Using a flexible timeline and creating sections that are both current in May 1980 and memories from later years, Han Kang writes about the legacy of the massacre on various tiers and layers of society: a young volunteer, who is the subject in the Korean-language title of this book "A Boy Comes" or "The Boy's Coming" (소년이 온다), academics, political prisoners, teenagers. Her writing style is, it must be said: unique. By "unique," I mean it can be jarring at times, jumping between first person, second person and third person. The translator, I assume, did a good job here, for it works as an oeuvre. It's not too unnerving after the first few jumps, and readers learn to accept the pattern. As book reviewer Pasha Malla said in the Globe and Mail, "...The book is vivid and troubling, but, like the boom mike dipping into the frame, these technical glitches compromise its poignancy."

On page 202, author Han Kang begins the final chapter of the story: "Epilogue: The Writer, 2013." She explains the prior 200 some odd pages as a process of reconciliation. She was 10-years-old when the dictatorship massacred democracy activists in May 1980. This novel is her coming to terms with that. This novel is her coming to terms with the dark, dark pall that hangs over modern-day South Korea; and in the end, we're healed.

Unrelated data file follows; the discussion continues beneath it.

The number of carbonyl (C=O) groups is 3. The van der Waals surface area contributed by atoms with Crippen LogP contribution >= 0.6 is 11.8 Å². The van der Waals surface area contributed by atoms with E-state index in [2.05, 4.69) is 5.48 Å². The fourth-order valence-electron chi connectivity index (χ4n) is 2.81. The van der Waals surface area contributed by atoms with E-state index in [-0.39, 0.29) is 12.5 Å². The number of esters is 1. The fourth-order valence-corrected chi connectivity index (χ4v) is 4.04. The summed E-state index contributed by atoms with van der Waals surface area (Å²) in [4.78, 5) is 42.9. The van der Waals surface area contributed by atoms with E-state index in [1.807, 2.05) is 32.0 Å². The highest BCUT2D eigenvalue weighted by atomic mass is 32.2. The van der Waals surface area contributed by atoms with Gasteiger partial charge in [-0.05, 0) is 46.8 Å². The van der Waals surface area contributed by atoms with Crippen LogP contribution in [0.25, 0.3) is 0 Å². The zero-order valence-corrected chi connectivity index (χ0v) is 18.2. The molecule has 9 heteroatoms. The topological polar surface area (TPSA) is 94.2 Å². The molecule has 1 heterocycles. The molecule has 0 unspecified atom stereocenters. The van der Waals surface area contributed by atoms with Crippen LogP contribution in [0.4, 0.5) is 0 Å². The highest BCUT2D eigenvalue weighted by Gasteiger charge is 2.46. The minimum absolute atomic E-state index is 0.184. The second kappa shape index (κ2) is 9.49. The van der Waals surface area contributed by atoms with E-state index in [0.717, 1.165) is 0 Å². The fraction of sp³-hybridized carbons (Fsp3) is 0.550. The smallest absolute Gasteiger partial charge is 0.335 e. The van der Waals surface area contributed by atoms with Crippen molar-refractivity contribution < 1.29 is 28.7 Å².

In sum, Han Kang's "Human Acts" gets two thumbs up. It's noire like Scandinavian Noire, it's existential like Kafka or Camus, it's jarring like Gabriel Garcia Marquez or like Haruki Murakami. Do not read her because she's South Korean or because she writes in Korea. Indeed, that's never a reason to read an author. Read her because she's good.

By Gregory C. Eaves Staff Writer
Photos: LTI Korea

Featured Topics

URL Copy


Department Global Communication and Contents Division,  Contact Us